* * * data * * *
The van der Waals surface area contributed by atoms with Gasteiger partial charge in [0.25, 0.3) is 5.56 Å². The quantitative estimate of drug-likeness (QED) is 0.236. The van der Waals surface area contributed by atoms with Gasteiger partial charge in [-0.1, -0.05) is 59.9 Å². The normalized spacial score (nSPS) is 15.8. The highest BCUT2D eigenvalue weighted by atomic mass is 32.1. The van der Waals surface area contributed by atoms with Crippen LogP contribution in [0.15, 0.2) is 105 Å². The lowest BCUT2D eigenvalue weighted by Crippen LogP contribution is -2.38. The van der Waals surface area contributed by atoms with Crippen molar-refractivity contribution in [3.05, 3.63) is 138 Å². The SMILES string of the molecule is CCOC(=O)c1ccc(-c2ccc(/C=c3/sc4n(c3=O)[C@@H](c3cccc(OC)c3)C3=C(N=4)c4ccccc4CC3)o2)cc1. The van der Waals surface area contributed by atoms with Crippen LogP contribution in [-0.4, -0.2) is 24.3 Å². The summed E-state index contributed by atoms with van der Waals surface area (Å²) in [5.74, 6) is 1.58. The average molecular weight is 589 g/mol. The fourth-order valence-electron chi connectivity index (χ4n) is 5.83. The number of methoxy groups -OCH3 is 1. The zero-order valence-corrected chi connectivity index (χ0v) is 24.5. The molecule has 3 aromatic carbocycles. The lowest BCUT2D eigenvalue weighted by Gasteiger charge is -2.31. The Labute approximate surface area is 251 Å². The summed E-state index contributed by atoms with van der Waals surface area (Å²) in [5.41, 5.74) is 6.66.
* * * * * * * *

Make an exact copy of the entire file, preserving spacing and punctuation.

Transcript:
The van der Waals surface area contributed by atoms with Gasteiger partial charge in [0.25, 0.3) is 5.56 Å². The quantitative estimate of drug-likeness (QED) is 0.236. The van der Waals surface area contributed by atoms with Gasteiger partial charge in [-0.1, -0.05) is 59.9 Å². The normalized spacial score (nSPS) is 15.8. The highest BCUT2D eigenvalue weighted by atomic mass is 32.1. The van der Waals surface area contributed by atoms with Crippen LogP contribution in [0.15, 0.2) is 105 Å². The lowest BCUT2D eigenvalue weighted by Crippen LogP contribution is -2.38. The van der Waals surface area contributed by atoms with Crippen molar-refractivity contribution in [3.05, 3.63) is 138 Å². The SMILES string of the molecule is CCOC(=O)c1ccc(-c2ccc(/C=c3/sc4n(c3=O)[C@@H](c3cccc(OC)c3)C3=C(N=4)c4ccccc4CC3)o2)cc1. The van der Waals surface area contributed by atoms with Crippen LogP contribution in [-0.4, -0.2) is 24.3 Å². The summed E-state index contributed by atoms with van der Waals surface area (Å²) in [5.74, 6) is 1.58. The average molecular weight is 589 g/mol. The fourth-order valence-electron chi connectivity index (χ4n) is 5.83. The number of methoxy groups -OCH3 is 1. The zero-order valence-corrected chi connectivity index (χ0v) is 24.5. The molecule has 3 aromatic carbocycles. The lowest BCUT2D eigenvalue weighted by Gasteiger charge is -2.31. The Labute approximate surface area is 251 Å². The summed E-state index contributed by atoms with van der Waals surface area (Å²) in [5.41, 5.74) is 6.66.